5. C-reactive protein (CRP)
This is an inflammatory marker but is also not conclusive of rheumatoid arthritis. It is a protein produced by the liver when there is inflammation in the body and can be used as a marker for other inflammatory conditions.
Medical imaging is additional tests carried out by the doctor when the physical examination and blood tests are not conclusive enough.
Ultrasound is used to check damage to the synovial tissues that surround the joint and a tendon. There are two types of ultrasound imaging, which are:
- The Grayscale Ultrasound
- The Doppler Ultrasound
- X-ray imaging
X-ray imaging is used later in disease progression because the X-ray cannot detect joint swellings early on in rheumatoid arthritis. It is used to detect the extent of bone damage and the level of cartilage deterioration.
8. MRI (Magnetic resonance imaging)
MRI is a last resort RA diagnostic test to detect inflammation and changes in the soft tissues of the joints. It can also show the extent of bone damage, although it is more expensive and takes more time than the other imaging options.
Risk factors for Rheumatoid Arthritis
Several factors can make you susceptible to rheumatoid arthritis, and they include:
1. Exposure to smoking
Smoking has been researched to have a connection with rheumatoid arthritis. People who smoke are more likely to have RA.
Increased weight can increase the risk of rheumatoid arthritis, according to research published in 2017.
People with certain genes like HLA class II genotypes are more likely to have RA, especially when exposed to certain environmental factors and bad habits like smoking.
Females are more at risk of having rheumatoid arthritis than males. The risk factor is greatly more for females.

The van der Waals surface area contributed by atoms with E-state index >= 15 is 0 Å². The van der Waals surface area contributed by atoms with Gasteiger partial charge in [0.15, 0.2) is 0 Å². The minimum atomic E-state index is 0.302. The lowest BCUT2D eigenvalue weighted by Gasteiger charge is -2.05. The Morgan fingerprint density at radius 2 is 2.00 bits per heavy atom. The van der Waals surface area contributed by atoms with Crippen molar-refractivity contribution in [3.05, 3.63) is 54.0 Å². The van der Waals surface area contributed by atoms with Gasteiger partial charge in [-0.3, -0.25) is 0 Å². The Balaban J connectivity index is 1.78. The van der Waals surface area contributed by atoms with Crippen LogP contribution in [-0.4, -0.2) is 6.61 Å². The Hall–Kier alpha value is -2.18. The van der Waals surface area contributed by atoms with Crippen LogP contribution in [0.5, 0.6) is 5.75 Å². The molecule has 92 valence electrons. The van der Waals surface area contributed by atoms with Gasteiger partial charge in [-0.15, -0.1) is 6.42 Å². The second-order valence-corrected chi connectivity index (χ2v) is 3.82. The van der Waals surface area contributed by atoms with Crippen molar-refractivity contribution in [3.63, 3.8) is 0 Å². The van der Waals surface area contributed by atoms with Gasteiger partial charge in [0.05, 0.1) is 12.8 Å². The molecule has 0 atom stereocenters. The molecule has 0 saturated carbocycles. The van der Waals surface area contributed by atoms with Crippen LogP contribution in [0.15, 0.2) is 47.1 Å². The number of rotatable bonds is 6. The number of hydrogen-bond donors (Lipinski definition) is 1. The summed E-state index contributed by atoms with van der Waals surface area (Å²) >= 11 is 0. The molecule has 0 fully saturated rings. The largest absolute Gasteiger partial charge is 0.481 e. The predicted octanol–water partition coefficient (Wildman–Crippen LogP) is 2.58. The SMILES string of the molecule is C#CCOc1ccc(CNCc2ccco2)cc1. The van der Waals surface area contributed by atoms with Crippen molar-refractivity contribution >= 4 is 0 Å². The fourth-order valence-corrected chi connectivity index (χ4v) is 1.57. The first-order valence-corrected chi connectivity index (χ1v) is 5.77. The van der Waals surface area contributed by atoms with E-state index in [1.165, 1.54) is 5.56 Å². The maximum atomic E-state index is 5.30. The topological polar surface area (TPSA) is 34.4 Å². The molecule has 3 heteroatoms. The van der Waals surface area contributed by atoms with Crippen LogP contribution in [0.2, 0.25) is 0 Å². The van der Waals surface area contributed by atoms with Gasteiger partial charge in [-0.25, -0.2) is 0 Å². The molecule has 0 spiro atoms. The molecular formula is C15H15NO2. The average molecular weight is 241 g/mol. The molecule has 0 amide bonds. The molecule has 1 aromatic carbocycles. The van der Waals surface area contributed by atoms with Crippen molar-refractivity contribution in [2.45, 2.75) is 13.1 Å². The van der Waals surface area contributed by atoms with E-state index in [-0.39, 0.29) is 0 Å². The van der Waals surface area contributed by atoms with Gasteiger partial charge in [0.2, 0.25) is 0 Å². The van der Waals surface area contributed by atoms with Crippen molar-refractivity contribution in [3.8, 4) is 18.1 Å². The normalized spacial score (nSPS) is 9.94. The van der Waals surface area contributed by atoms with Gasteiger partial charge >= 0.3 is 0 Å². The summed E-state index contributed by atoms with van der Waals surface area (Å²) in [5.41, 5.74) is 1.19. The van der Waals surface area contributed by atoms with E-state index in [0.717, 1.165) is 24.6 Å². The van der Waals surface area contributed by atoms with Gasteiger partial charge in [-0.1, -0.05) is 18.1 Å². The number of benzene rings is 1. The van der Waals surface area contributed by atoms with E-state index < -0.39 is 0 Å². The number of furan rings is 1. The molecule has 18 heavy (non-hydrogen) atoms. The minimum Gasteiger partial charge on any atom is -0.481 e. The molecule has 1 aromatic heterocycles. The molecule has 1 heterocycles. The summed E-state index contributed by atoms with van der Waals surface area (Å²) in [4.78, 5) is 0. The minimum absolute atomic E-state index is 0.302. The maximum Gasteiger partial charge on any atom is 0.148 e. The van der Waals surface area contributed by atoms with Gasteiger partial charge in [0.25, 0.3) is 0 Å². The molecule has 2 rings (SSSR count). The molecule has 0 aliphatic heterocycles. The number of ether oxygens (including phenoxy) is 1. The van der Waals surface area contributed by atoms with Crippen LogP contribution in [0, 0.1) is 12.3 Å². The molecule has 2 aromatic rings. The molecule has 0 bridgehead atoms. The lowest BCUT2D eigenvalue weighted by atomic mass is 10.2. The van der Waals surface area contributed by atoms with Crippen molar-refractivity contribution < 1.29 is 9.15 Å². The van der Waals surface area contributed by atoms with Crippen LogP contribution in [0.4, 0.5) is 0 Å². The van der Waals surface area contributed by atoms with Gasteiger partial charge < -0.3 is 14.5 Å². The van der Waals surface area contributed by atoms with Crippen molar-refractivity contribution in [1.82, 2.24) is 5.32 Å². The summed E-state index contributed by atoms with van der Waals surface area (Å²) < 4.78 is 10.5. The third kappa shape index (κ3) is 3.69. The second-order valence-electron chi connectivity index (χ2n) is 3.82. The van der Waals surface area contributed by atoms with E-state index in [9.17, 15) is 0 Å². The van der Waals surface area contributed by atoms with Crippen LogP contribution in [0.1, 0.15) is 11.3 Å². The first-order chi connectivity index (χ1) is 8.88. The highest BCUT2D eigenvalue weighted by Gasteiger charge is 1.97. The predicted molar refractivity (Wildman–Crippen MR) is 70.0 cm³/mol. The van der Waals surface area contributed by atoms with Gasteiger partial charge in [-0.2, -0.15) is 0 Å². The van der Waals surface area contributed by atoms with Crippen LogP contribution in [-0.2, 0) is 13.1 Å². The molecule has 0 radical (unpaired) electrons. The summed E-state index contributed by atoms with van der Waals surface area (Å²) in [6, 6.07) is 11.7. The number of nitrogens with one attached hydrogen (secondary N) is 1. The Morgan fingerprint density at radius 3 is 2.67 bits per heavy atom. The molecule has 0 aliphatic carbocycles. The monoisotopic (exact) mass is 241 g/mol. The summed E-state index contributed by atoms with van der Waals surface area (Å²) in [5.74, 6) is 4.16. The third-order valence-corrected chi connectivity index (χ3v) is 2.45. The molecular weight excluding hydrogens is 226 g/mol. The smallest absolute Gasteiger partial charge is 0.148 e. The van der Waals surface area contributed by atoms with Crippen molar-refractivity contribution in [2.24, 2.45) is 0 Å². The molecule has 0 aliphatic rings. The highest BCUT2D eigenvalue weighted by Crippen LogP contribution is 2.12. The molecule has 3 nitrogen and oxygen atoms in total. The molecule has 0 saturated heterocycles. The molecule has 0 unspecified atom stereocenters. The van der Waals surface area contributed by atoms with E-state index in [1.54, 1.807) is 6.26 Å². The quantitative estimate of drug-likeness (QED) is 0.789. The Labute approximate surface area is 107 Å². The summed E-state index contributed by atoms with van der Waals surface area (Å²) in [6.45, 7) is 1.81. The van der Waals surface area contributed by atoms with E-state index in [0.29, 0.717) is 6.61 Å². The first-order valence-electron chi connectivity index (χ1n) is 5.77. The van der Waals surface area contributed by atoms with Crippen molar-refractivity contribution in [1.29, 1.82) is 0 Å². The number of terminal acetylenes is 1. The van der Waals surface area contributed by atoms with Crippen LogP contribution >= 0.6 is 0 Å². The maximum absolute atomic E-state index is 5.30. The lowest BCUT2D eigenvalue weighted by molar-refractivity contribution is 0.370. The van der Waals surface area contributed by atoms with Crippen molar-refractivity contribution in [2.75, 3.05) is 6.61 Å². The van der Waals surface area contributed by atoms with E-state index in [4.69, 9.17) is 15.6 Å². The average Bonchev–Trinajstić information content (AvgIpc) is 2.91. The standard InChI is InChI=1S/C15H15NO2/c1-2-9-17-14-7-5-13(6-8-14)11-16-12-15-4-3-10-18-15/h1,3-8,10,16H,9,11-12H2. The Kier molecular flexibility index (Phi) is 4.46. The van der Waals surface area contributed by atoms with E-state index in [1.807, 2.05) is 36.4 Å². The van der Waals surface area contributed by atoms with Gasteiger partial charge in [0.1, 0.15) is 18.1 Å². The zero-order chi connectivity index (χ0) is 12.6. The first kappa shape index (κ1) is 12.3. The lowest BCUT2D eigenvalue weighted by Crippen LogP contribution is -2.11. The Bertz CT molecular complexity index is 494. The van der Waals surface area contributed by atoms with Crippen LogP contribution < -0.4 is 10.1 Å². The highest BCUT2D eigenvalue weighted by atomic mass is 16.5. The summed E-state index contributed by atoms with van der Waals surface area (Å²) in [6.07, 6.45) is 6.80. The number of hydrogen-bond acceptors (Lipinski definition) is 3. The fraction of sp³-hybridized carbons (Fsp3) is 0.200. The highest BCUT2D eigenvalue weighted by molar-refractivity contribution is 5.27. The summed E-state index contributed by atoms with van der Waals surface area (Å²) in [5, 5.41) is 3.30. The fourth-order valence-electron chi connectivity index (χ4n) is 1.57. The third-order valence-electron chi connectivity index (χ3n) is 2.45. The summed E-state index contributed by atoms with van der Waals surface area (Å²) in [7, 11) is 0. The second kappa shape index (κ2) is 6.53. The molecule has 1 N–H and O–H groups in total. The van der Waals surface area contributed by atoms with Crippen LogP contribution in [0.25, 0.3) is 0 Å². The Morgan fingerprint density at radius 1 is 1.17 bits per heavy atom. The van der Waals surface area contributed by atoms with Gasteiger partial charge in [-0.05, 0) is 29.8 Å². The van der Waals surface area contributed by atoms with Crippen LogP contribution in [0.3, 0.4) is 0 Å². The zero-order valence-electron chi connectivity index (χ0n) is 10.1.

Adults are more prone to RA than children, but this doesn’t mean kids do not get arthritis.
Unhealthy lifestyle habits like alcohol, drugs, and smoking can increase the risk of having rheumatoid arthritis.
Unhealthy diets, especially those with more inflammatory properties like monounsaturated fats, are also risk factors.
Treatment of Rheumatoid arthritis
There is no proven cure for RA. However, there are proven ways to slow down the progression of joint deterioration and also help manage the symptoms that come with it.
I decided to categorize these treatment options into five categories:
Anti-inflammatory diets are used for arthritis management, and this is because the anti-inflammatory properties of the food in this diet help to fight inflammation.
Exercises have known effects on rheumatoid arthritis as it has been found to relieve joint pain and stiffness. There are several approved exercises for rheumatoid arthritis patients, but most are low-impact, water, and stretching exercises.
There are over-the-counter medications and prescribed medications that are used for the treatment of rheumatoid arthritis. Aside from these, some topical creams and gels are used to treat arthritis pain.
4. Home remedies
You can also use natural remedies to treat and manage rheumatoid arthritis if you do not fancy taking drugs. These home remedies include exercises, supplements, heat therapy, and acupuncture.
Healthy lifestyle changes are also crucial in the treatment of arthritis. Avoiding smoking, alcohol, and drugs are some lifestyle changes you should have.
Duration of Rheumatoid Arthritis
Rheumatoid arthritis is a progressive disease, and there is no cure. However, early diagnosis can help to curb the progression of arthritis early and hence increase the chances of patients attaining remission.
But remission does not indicate that there is no rheumatoid arthritis anymore; it means that the symptoms have been suppressed enough that it is almost as if the rheumatoid arthritis is cured.
Now, you know how rheumatoid arthritis is diagnosed, and you can talk about it the next time you meet your service provider. There are different reasons to learn this, and one is that you get the necessary knowledge to advocate for yourself and educate others.
If you are experiencing some early signs of rheumatoid arthritis and want to make sure you have an accurate diagnosis, you can ask your doctor what tests have been done and request a more precise test that will leave you without a doubt.
No one wants an incorrect diagnosis, especially a life-changing one like rheumatoid arthritis.
What tests did you carry out to get your diagnosis? Do you think you need to do more?